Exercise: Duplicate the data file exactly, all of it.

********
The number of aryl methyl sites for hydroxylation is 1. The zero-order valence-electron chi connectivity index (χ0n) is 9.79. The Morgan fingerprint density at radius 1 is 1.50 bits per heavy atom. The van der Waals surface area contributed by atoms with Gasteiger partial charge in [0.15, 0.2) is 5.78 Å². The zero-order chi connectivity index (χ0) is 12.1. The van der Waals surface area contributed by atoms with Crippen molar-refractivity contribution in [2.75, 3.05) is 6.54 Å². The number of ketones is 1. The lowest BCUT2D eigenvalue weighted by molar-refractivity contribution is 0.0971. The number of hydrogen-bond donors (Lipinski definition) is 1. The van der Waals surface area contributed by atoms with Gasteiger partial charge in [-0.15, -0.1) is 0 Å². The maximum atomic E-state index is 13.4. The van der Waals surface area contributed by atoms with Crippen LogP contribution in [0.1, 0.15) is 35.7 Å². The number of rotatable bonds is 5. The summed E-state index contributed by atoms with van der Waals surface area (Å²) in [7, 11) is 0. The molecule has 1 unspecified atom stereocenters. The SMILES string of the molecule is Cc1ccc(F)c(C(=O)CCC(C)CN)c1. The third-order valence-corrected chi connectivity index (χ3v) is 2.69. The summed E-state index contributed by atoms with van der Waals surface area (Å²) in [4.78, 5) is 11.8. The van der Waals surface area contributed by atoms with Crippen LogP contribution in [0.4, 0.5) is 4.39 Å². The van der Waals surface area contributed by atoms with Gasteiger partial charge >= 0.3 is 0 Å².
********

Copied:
The number of aryl methyl sites for hydroxylation is 1. The zero-order valence-electron chi connectivity index (χ0n) is 9.79. The Morgan fingerprint density at radius 1 is 1.50 bits per heavy atom. The van der Waals surface area contributed by atoms with Gasteiger partial charge in [0.15, 0.2) is 5.78 Å². The zero-order chi connectivity index (χ0) is 12.1. The van der Waals surface area contributed by atoms with Crippen molar-refractivity contribution in [2.75, 3.05) is 6.54 Å². The number of ketones is 1. The lowest BCUT2D eigenvalue weighted by molar-refractivity contribution is 0.0971. The number of hydrogen-bond donors (Lipinski definition) is 1. The van der Waals surface area contributed by atoms with Gasteiger partial charge in [-0.15, -0.1) is 0 Å². The maximum atomic E-state index is 13.4. The van der Waals surface area contributed by atoms with Crippen LogP contribution in [0.1, 0.15) is 35.7 Å². The number of rotatable bonds is 5. The summed E-state index contributed by atoms with van der Waals surface area (Å²) in [7, 11) is 0. The molecule has 1 unspecified atom stereocenters. The SMILES string of the molecule is Cc1ccc(F)c(C(=O)CCC(C)CN)c1. The third-order valence-corrected chi connectivity index (χ3v) is 2.69. The summed E-state index contributed by atoms with van der Waals surface area (Å²) in [4.78, 5) is 11.8. The van der Waals surface area contributed by atoms with Crippen LogP contribution in [0.4, 0.5) is 4.39 Å². The van der Waals surface area contributed by atoms with Gasteiger partial charge >= 0.3 is 0 Å².